More on the coffee pinotage, and Bertus 'Starbucks' Fourie
A few days ago I blogged, slightly tongue-in-cheek, about Pinotage and Diemersfontein's remarkable coffee-n'-chocolate example (although, of course, I was serious when I said Pinotage sucks and anyone who likes it lacks a decent palate).
Well here's some more information on it, gleaned from a number of sources, including Peter May's excellent site here, Grape here, and Wine here.
The winemaker at Diemersfontein who 'invented' this coffee and chocolate style was Bertus Fourie, who, because of his work, is widely known as Bertus 'Starbucks' Fourie. He was hired by KWV in 2005 to create their Cafe Culture Pinotage, and then left KWV in May this year for a boutique venture called Val de Vie (read more here).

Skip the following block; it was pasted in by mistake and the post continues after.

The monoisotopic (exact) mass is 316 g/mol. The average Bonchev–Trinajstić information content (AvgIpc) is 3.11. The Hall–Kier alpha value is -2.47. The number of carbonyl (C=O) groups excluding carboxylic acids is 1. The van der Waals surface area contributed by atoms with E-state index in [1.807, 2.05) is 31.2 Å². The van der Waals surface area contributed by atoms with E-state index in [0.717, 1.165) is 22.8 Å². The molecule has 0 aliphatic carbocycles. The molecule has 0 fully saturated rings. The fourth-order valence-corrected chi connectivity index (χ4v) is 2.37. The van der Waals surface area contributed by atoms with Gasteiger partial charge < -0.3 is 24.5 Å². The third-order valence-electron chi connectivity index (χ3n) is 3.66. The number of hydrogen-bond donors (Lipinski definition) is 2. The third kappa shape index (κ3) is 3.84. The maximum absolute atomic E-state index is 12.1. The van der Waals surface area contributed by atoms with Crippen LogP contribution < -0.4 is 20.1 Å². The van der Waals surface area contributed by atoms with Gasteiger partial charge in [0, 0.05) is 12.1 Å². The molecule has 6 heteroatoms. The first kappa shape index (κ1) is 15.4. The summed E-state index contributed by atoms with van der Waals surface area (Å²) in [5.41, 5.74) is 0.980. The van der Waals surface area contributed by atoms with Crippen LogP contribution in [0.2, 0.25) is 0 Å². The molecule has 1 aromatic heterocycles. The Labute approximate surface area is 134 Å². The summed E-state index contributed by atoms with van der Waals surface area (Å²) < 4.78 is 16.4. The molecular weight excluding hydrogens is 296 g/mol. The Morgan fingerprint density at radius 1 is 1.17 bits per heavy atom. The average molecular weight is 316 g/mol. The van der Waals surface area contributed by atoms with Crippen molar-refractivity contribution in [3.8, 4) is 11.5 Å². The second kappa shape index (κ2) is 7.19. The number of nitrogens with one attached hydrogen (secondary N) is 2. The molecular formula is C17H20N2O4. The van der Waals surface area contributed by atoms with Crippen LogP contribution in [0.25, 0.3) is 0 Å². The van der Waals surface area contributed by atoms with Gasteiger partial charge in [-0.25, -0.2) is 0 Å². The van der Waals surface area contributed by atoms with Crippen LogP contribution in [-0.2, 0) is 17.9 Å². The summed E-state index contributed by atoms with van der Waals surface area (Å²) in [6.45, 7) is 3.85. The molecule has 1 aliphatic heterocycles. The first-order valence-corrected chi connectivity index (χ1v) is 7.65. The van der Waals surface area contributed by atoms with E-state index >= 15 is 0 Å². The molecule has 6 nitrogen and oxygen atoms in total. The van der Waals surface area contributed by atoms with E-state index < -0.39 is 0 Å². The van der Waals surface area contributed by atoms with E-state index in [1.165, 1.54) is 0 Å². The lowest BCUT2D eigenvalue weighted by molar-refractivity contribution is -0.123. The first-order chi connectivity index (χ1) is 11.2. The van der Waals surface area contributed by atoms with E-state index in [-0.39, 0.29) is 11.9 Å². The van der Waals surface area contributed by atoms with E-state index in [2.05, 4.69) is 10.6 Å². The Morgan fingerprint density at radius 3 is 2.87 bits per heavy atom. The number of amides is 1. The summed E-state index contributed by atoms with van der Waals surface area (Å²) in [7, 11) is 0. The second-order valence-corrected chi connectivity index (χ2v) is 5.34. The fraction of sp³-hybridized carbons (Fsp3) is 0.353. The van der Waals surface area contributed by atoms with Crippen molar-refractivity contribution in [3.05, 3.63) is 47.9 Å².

According to Grape, the owners of Diemersfontein were not pleased that he left taking his 'recipe' with him (see here). They even went as far as initiating legal action. So what is this recipe?
The fruit is ripe, without much greenness. The destemmed grapes are hand sorted to remove any green material. But the key aspect is the wood, which in this case consists of staves in tanks. I'm guessing that there is something about the wood - perhaps the toasting process - that is causing those distinctive coffee/chocolate flavours, rather than the vanilla/coconut lactones that normally come from oak.